Johannesburg has been hosting Pride parades since 1990. The organization behind it, the Gay and Lesbian Organization of the Witwatersrand (GLOW), was founded in 1988 and has continuously advocated for progressive change since.
The parade in Johannesburg was the first to take place on the African continent. 800 people attended.
“I’m fighting for the abolition of apartheid,” said Simon Nkoli, anti-apartheid activist and founder of GLOW. “And I fight for the right of freedom of sexual orientation. These are inextricably linked with each other. I cannot be free as a black man if I am not free as a gay man.”
South Africa’s Constitution, which was enacted in 1996, provides everyone with the freedom from discrimination and includes sexual orientation. In 2006, same-sex marriage was legalized when the Civil Union Act came into effect. It was the fifth country in the world to institute marriage equality – about a decade ahead of the United States.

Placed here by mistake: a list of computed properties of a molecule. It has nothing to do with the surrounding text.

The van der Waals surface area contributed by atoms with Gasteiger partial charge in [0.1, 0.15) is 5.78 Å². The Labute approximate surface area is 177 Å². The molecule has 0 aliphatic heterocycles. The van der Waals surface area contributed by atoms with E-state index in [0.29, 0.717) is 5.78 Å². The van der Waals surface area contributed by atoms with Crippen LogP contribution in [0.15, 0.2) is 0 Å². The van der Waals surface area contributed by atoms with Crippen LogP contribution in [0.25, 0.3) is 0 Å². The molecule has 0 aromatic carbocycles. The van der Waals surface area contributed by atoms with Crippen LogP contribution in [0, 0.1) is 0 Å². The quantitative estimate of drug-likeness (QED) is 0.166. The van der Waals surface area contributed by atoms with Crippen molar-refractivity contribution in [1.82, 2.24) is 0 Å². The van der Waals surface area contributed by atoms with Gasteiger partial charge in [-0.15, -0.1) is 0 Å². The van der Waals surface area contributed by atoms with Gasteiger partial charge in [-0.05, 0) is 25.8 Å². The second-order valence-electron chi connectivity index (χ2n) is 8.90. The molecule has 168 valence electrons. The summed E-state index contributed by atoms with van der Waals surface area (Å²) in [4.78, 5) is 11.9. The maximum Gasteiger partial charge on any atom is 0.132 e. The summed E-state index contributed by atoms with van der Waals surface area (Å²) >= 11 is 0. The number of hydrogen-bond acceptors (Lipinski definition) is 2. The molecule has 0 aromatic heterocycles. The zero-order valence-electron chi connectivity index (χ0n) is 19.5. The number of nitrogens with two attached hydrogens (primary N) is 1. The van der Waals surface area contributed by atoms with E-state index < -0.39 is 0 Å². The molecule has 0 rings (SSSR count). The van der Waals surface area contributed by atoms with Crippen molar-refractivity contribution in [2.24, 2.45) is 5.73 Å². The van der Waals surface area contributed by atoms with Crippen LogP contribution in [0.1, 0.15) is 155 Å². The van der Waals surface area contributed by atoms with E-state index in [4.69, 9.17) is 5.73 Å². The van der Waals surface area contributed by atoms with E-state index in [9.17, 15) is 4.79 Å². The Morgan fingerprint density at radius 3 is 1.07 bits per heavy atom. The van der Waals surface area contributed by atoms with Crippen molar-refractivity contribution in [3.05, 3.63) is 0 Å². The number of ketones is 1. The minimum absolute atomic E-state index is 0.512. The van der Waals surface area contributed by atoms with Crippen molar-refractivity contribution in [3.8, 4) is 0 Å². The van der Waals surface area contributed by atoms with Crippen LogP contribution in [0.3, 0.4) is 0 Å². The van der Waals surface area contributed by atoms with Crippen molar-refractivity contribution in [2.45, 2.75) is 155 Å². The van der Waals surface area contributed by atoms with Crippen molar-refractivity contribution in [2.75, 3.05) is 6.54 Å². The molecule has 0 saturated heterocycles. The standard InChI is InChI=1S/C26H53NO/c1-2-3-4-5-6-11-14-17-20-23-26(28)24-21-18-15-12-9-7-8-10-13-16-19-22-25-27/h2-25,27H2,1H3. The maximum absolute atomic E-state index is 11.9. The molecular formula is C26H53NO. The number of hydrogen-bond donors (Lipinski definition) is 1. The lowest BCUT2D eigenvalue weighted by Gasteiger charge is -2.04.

In the following years, the parades have started to become more of a celebration than an event meant for political advocacy. This caused clashes between the people who wanted to celebrate the LGBTQ community, and those who wanted to fight for social and political reform. In 2013, Joburg Pride, who used to organize the parades, split into two new committees.
Johannesburg Pride now organizes the main parade. The other committee, Johannesburg People’s Pride, has a clear goal of being “envisioned as an inclusive and explicitly political movement for social justice.”
The original crowd of 800 people grew to approximately 22,000 people last year.
Here are some photos from recent Johannesburg Pride Parades:
Editor’s Note: This article incorrectly identified Johannesburg as the capitol of South Africa. We regret the error.